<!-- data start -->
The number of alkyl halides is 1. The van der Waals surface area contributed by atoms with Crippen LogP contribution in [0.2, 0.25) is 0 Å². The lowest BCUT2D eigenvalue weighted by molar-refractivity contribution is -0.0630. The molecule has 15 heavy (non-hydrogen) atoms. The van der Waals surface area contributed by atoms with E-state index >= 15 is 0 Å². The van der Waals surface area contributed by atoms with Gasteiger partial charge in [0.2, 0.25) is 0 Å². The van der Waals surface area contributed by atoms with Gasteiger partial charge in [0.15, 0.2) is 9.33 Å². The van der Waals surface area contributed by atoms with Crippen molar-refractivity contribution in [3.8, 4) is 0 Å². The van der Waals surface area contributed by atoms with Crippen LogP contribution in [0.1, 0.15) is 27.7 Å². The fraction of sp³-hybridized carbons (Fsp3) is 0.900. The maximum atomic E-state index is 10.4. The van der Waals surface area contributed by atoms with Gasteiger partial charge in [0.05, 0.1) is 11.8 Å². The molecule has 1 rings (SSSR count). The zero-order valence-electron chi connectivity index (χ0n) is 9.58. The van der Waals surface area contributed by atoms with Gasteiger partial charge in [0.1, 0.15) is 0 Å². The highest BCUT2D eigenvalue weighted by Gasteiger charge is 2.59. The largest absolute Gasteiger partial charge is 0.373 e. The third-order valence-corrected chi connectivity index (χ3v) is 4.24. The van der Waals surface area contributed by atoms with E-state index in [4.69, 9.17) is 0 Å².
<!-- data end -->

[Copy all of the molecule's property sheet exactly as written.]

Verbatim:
The number of alkyl halides is 1. The van der Waals surface area contributed by atoms with Crippen LogP contribution in [0.2, 0.25) is 0 Å². The lowest BCUT2D eigenvalue weighted by molar-refractivity contribution is -0.0630. The molecule has 15 heavy (non-hydrogen) atoms. The van der Waals surface area contributed by atoms with E-state index >= 15 is 0 Å². The van der Waals surface area contributed by atoms with Gasteiger partial charge in [0.2, 0.25) is 0 Å². The van der Waals surface area contributed by atoms with Gasteiger partial charge in [0.15, 0.2) is 9.33 Å². The van der Waals surface area contributed by atoms with Crippen molar-refractivity contribution in [3.8, 4) is 0 Å². The van der Waals surface area contributed by atoms with Crippen LogP contribution in [0.1, 0.15) is 27.7 Å². The fraction of sp³-hybridized carbons (Fsp3) is 0.900. The maximum atomic E-state index is 10.4. The van der Waals surface area contributed by atoms with Gasteiger partial charge in [0.05, 0.1) is 11.8 Å². The molecule has 1 rings (SSSR count). The zero-order valence-electron chi connectivity index (χ0n) is 9.58. The van der Waals surface area contributed by atoms with Gasteiger partial charge in [0.1, 0.15) is 0 Å². The highest BCUT2D eigenvalue weighted by Gasteiger charge is 2.59. The largest absolute Gasteiger partial charge is 0.373 e. The third-order valence-corrected chi connectivity index (χ3v) is 4.24. The van der Waals surface area contributed by atoms with E-state index in [4.69, 9.17) is 0 Å².